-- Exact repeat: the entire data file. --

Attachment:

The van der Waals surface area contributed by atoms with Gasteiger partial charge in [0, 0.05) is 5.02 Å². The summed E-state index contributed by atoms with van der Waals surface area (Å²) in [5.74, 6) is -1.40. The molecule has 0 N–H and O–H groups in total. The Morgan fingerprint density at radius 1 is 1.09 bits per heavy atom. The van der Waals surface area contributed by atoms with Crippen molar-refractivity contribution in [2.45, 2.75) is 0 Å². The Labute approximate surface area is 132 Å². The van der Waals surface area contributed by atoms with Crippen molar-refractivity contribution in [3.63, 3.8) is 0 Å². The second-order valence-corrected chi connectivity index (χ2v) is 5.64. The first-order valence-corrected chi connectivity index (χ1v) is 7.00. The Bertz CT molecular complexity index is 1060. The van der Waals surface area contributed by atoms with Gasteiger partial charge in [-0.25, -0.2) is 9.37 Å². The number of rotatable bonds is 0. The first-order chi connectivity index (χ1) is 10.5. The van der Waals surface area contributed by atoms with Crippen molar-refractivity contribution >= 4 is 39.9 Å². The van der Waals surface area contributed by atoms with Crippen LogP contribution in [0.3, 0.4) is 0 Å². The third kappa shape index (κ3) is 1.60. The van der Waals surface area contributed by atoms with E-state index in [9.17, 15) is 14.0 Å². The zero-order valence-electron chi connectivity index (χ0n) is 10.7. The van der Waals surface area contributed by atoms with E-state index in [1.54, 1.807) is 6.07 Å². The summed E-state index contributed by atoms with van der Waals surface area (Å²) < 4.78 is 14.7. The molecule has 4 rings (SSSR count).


The van der Waals surface area contributed by atoms with Gasteiger partial charge in [0, 0.05) is 5.02 Å². The summed E-state index contributed by atoms with van der Waals surface area (Å²) in [5.74, 6) is -1.40. The molecule has 0 N–H and O–H groups in total. The Morgan fingerprint density at radius 1 is 1.09 bits per heavy atom. The van der Waals surface area contributed by atoms with Crippen molar-refractivity contribution in [2.45, 2.75) is 0 Å². The Labute approximate surface area is 132 Å². The van der Waals surface area contributed by atoms with Crippen molar-refractivity contribution in [3.63, 3.8) is 0 Å². The second-order valence-corrected chi connectivity index (χ2v) is 5.64. The first-order valence-corrected chi connectivity index (χ1v) is 7.00. The Bertz CT molecular complexity index is 1060. The van der Waals surface area contributed by atoms with Gasteiger partial charge in [-0.25, -0.2) is 9.37 Å². The number of rotatable bonds is 0. The first-order chi connectivity index (χ1) is 10.5. The van der Waals surface area contributed by atoms with Crippen molar-refractivity contribution >= 4 is 39.9 Å². The van der Waals surface area contributed by atoms with Crippen LogP contribution in [0.3, 0.4) is 0 Å². The third kappa shape index (κ3) is 1.60. The van der Waals surface area contributed by atoms with E-state index in [9.17, 15) is 14.0 Å². The zero-order valence-electron chi connectivity index (χ0n) is 10.7. The van der Waals surface area contributed by atoms with E-state index in [1.54, 1.807) is 6.07 Å². The summed E-state index contributed by atoms with van der Waals surface area (Å²) < 4.78 is 14.7. The molecule has 4 rings (SSSR count).